4th November, 2021 ยท CEO Message

CEO Message No. 70

2 minutes to read

The big news in our industry this month is that 80% of Australian Mercedes-Benz Dealers have launched an action against Mercedes-Benz Australia in the Federal Court. The action seeks $650 million in damages under the Competition and Consumer Act and Australian Consumer Law, arguing a breach in their good faith obligations.

News of the action has travelled all around the world and AADA has been contacted by associations representing Dealers in Europe, North America and beyond. The world is watching, and many see this as a landmark case for the industry not only in Australia, but at a global level.

Through my conversations it has become clear that Dealers across the world remain sceptical about agency models. In essence they believe a system where a manufacturer focuses on their strength (making the vehicles) and the Dealer focuses on what they do best (retailing the vehicles) serves the customer the most effectively. In Australia, these fears seem well founded as some OEMs are battling with the introduction of the Agency Model, losing customers in the process and leaving newly appointed agents incredibly frustrated in their inability to influence outcomes in their own businesses.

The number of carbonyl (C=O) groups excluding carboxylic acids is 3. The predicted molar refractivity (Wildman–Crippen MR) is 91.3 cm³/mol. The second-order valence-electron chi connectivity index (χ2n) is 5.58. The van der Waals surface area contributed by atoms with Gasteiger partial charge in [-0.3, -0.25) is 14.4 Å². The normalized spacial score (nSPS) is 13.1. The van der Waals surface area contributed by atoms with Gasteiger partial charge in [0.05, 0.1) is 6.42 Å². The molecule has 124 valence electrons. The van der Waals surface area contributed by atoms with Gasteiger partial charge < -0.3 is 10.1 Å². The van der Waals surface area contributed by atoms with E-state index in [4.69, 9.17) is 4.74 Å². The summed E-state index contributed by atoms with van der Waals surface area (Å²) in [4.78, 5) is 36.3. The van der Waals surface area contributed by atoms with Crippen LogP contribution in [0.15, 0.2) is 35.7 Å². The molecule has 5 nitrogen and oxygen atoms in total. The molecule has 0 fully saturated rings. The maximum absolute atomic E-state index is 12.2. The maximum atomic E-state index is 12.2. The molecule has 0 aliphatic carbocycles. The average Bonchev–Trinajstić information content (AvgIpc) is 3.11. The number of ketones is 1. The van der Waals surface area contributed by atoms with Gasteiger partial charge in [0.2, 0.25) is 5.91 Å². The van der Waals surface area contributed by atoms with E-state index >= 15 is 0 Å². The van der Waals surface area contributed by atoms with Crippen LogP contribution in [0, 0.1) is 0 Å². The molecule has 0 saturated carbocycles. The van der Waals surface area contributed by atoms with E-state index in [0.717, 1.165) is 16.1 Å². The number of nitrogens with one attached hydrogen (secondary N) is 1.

Regardless of these concerns, the AADA has always acknowledged the OEMs right to change their distribution models. That right is not in question, but it is all about how it is done. Dealers have invested enormous amounts of capital and expended great time, effort, and skill to develop and maintain a customer base which forms the backbone of their businesses. For an OEM to offer extremely one-sided agreements with no room for negotiation and no prospect of renewal beyond the initial term represents massive risks for Dealers. It essentially means that an OEM can acquire the goodwill in a Dealership for no cost whatsoever.

 

It’s only a few short months since new automotive regulations were brought in under the Franchising Code of Conduct after a Senate Inquiry exposed the exploitative behaviour of some OEMs towards their Dealers. It was hoped that these new laws announced by the Prime Minister in March would allow the industry to reset and work towards more harmonious relations.

Unfortunately, not all OEMs have responded in the spirit of the new regulatory regime and we are seeing franchise agreements with creative clauses clearly intended as a work around to the new regulations.

Clearly, we are facing a time of great change in the industry. But change can never be an excuse to simply disperse of partners and investors which played such an important role in growing an OEM’s brand. The world is watching and so are our elected officials in Canberra and the regulators of Australia’s laws.